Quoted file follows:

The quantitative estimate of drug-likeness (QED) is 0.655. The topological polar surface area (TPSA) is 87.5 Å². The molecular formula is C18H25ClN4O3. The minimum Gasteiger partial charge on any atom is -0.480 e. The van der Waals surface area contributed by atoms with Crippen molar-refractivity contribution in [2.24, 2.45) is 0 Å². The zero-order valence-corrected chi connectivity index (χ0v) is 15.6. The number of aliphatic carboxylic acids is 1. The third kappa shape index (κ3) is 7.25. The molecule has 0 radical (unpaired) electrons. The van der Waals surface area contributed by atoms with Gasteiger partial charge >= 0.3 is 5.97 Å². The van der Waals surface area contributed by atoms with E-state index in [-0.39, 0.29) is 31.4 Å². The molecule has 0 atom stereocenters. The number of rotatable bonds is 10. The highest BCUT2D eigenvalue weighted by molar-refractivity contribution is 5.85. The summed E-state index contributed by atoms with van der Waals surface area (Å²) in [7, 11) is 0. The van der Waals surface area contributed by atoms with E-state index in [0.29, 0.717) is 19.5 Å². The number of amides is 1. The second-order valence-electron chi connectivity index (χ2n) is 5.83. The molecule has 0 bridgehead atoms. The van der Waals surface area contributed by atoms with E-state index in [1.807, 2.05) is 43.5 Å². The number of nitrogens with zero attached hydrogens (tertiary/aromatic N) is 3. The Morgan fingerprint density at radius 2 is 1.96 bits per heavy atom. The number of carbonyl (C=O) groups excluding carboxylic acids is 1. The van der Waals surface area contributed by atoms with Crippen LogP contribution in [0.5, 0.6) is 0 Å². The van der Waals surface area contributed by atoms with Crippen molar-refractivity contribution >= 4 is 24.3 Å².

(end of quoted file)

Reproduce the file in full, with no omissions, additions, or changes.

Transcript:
The quantitative estimate of drug-likeness (QED) is 0.655. The topological polar surface area (TPSA) is 87.5 Å². The molecular formula is C18H25ClN4O3. The minimum Gasteiger partial charge on any atom is -0.480 e. The van der Waals surface area contributed by atoms with Crippen molar-refractivity contribution in [2.24, 2.45) is 0 Å². The zero-order valence-corrected chi connectivity index (χ0v) is 15.6. The number of aliphatic carboxylic acids is 1. The third kappa shape index (κ3) is 7.25. The molecule has 0 radical (unpaired) electrons. The van der Waals surface area contributed by atoms with Gasteiger partial charge >= 0.3 is 5.97 Å². The van der Waals surface area contributed by atoms with E-state index in [-0.39, 0.29) is 31.4 Å². The molecule has 0 atom stereocenters. The number of rotatable bonds is 10. The highest BCUT2D eigenvalue weighted by molar-refractivity contribution is 5.85. The summed E-state index contributed by atoms with van der Waals surface area (Å²) in [7, 11) is 0. The van der Waals surface area contributed by atoms with E-state index in [0.29, 0.717) is 19.5 Å². The number of amides is 1. The second-order valence-electron chi connectivity index (χ2n) is 5.83. The molecule has 0 bridgehead atoms. The van der Waals surface area contributed by atoms with E-state index in [1.807, 2.05) is 43.5 Å². The number of nitrogens with zero attached hydrogens (tertiary/aromatic N) is 3. The Morgan fingerprint density at radius 2 is 1.96 bits per heavy atom. The number of carbonyl (C=O) groups excluding carboxylic acids is 1. The van der Waals surface area contributed by atoms with Crippen LogP contribution in [0.5, 0.6) is 0 Å². The van der Waals surface area contributed by atoms with Crippen molar-refractivity contribution >= 4 is 24.3 Å².